There are many misconceptions about the identity of the Holy Spirit. Some view the Holy Spirit as a mystical force (like in Star Wars). Others see the Holy Spirit as an impersonal power that God makes available to followers of Christ. What does the Bible say about the identity of the Holy Spirit? Simply put, the Bible declares that the Holy Spirit is God. He is the third person of the Trinity; Father, Son, Holy Spirit. The Bible also tells us that the Holy Spirit is a divine person, a being with a mind, emotions, and a will.
The Holy Spirit is God
Jesus told His disciples that the Holy Spirit, the Helper, was different from Himself. The Father would send the Helper, the Spirit of truth, after Christ departed. The Spirit would speak through the disciples about Jesus (John 14:25–26; 15:26–27; 16:7–15). All three Persons Jesus mentions—Father, Son, and Holy Spirit—are God while being distinct from each other within the Trinity.
The three members of the Trinity show up, together yet distinct, at Jesus’ baptism. As Jesus comes up from the water, the Spirit descends on Him like a dove while the voice of the Father is heard from heaven saying that He is pleased with His beloved Son (Mark 1:10–11).
“Having believed, you were marked in him with a seal, the promised Holy Spirit, who is a deposit guaranteeing our inheritance until the redemption of those who are God’s possession—to the praise of his glory.” – Ephesians 1:13-14
A Personal Being
The Bible provides many ways to help us understand that the Holy Spirit is truly a person—that is, He is a personal being, rather than an impersonal thing. First, every pronoun used in reference to the Spirit is “he” not “it.” The original Greek language of the New Testament is explicit in confirming the person of the Holy Spirit—He is referred to as a “He,” as a person.
The personhood of the Holy Spirit is also affirmed by His many works. He was personally involved in creation (Genesis 1:2), empowers God’s people (Zechariah 4:6), guides (Romans 8:14), comforts (John 14:26), convicts (John 16:8), teaches (John 16:13), restrains sin (Isaiah 59:19), and gives commands (Acts 8:29). Each of these works requires the involvement of a person rather than a mere force, thing, or idea.
The Holy Spirit’s attributes also point to His personality. The Holy Spirit has life (Romans 8:2), has a will (1 Corinthians 12:11), is omniscient (1 Corinthians 2:10–11), is eternal (Hebrews 9:14), and is omnipresent (Psalm 139:7). A mere force could not possess all of these attributes, but the Holy Spirit does.
What Does the Holy Spirit Do?
The role of the Holy Spirit in the life of a believer is a comprehensive one that can be summarised by Jesus’ words; The Helper. He is the one who convicts us of our sin, guides us into all truth, comforts us and empowers us to live a Christian life. He is the one who helps us to understand the Bible and to apply its truths to our lives. As the Holy Spirit lives in the believer, He brings about some life-changing results:
- The Spirit comes to a soul dead in sin and creates new life (Titus 3:5). This is the new birth Jesus spoke of in John 3:1–8.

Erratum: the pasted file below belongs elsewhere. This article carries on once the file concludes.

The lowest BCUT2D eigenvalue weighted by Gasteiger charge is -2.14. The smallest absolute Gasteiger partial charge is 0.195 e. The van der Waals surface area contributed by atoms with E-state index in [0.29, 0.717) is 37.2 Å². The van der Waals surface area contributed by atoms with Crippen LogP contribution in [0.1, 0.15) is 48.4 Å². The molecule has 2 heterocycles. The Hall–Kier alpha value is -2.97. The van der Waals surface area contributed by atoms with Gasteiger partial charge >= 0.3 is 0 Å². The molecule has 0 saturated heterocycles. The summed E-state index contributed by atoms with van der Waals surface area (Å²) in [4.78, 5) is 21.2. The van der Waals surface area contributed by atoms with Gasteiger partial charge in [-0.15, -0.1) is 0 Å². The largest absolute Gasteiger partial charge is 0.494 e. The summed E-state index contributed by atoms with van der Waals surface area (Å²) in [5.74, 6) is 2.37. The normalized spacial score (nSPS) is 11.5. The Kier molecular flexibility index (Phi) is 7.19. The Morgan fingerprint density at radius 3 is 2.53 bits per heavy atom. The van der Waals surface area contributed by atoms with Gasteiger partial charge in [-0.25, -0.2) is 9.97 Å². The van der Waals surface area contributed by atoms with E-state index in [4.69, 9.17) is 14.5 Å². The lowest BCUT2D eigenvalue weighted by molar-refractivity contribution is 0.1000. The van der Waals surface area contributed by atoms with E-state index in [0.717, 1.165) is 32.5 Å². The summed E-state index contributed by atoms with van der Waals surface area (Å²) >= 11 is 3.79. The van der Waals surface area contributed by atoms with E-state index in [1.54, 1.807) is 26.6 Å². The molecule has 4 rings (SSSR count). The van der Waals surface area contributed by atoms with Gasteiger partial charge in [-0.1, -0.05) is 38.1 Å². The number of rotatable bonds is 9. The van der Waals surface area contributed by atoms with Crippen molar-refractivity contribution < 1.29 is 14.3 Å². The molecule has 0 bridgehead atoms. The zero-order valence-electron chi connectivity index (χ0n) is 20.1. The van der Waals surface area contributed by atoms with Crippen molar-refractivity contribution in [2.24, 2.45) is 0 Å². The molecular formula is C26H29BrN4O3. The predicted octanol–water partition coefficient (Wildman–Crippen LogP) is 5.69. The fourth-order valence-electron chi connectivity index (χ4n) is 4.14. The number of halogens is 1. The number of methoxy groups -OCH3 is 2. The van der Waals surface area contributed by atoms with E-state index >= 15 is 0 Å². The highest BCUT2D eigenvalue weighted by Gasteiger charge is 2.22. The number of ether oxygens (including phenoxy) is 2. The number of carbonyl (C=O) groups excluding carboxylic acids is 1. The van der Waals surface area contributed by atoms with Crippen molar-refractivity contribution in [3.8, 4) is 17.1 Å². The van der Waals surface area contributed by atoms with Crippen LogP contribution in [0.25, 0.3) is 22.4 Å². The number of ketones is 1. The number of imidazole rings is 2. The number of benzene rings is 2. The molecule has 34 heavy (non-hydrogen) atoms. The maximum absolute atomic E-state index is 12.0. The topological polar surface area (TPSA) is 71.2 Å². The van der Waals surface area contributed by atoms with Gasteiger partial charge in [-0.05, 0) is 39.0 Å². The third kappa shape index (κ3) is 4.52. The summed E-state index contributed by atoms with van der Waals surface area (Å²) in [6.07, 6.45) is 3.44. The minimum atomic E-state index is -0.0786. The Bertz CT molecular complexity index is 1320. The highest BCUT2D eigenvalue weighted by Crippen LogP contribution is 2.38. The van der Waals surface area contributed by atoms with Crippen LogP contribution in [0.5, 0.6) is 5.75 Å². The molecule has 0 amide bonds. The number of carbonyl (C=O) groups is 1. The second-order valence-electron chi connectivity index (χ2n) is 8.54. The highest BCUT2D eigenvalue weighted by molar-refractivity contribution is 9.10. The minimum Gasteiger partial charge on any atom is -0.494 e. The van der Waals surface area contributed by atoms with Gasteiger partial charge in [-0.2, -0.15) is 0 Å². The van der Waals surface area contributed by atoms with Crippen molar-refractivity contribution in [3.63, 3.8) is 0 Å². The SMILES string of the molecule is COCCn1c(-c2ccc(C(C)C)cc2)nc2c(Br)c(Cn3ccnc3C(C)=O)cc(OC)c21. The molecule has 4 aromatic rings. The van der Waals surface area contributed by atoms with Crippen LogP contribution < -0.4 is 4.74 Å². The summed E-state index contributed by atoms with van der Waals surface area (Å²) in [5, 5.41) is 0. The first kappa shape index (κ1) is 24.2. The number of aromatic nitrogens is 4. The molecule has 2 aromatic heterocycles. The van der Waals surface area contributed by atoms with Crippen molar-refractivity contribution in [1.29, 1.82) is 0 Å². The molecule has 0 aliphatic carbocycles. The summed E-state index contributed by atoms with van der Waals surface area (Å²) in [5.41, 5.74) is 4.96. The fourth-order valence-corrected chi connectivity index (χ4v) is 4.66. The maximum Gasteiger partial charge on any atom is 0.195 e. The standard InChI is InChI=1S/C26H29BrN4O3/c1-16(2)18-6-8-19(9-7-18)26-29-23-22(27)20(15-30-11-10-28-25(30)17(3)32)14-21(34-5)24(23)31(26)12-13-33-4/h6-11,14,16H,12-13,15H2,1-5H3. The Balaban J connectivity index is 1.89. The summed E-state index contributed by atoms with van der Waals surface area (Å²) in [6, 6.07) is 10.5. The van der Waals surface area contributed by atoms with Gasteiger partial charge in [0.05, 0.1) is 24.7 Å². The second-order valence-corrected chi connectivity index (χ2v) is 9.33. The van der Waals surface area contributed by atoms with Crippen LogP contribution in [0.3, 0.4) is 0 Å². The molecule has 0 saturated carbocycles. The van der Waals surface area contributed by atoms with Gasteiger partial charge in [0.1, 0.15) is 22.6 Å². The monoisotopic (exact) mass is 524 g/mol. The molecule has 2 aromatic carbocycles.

- The Spirit confirms to the believer that he belongs to the Lord and is an heir of God and fellow-heir with Christ (Romans 8:15–17).
- The Spirit installs the new believer as a member of Christ’s universal church. This is the baptism of the Spirit, according to 1 Corinthians 12:13.
- The Spirit gives spiritual gifts (God-given abilities for service) to the believer to edify the church and serve the Lord effectively for His glory (1 Corinthians 12:11).
- The Spirit helps the believer understand and apply the Scripture to his daily life (1 Corinthians 2:12).
- The Spirit enriches the believer’s prayer life and intercedes for him in prayer (Romans 8:26–27).
- The Holy Spirit empowers the yielded believer to live for Christ to do His will (Galatians 5:16). The Spirit leads the believer in paths of righteousness (Romans 8:14).
- The Spirit gives evidence of new life by producing the fruit of the Spirit in the believer’s life (Galatians 5:22–23).
- The Spirit is grieved when the believer sins (Ephesians 4:30), and He convicts the believer to confess his sin to the Lord so that fellowship is restored (1 John 1:9).
- The Spirit seals the believer unto the day of redemption so that the believer’s arrival in the Lord’s presence is guaranteed after this life (Ephesians 1:13–14).
“I saw the Spirit descend from heaven like a dove, and it remained on him.” – John 1:32
When / How Do I Receive the Holy Spirit?
The apostle Paul clearly taught that we receive the Holy Spirit the moment we receive Jesus Christ as our Saviour. First Corinthians 12:13 declares, “For we were all baptised by one Spirit into one body—whether Jews or Greeks, slave or free—and we were all given the one Spirit to drink.” Romans 8:9 tells us that if a person does not possess the Holy Spirit, he or she does not belong to Christ. Ephesians 1:13-14 teaches us that the Holy Spirit is the seal of salvation for all those who believe. These three passages make it clear that the Holy Spirit is received at the moment of salvation.
The ministries of the Holy Spirit are often confused. The receiving/indwelling of the Spirit occurs at the moment of salvation. The filling of the Spirit is an ongoing process in the Christian life. We hold that the baptism of the Spirit also occurs at the moment of salvation. Some other Christians do not, believing that the baptism of the Spirit comes subsequent to salvation.
In conclusion, how do we receive the Holy Spirit? We receive the Holy Spirit by simply receiving the Lord Jesus Christ as our Saviour (John 3:5-16). When do we receive the Holy Spirit? The Holy Spirit becomes our permanent possession the moment we believe.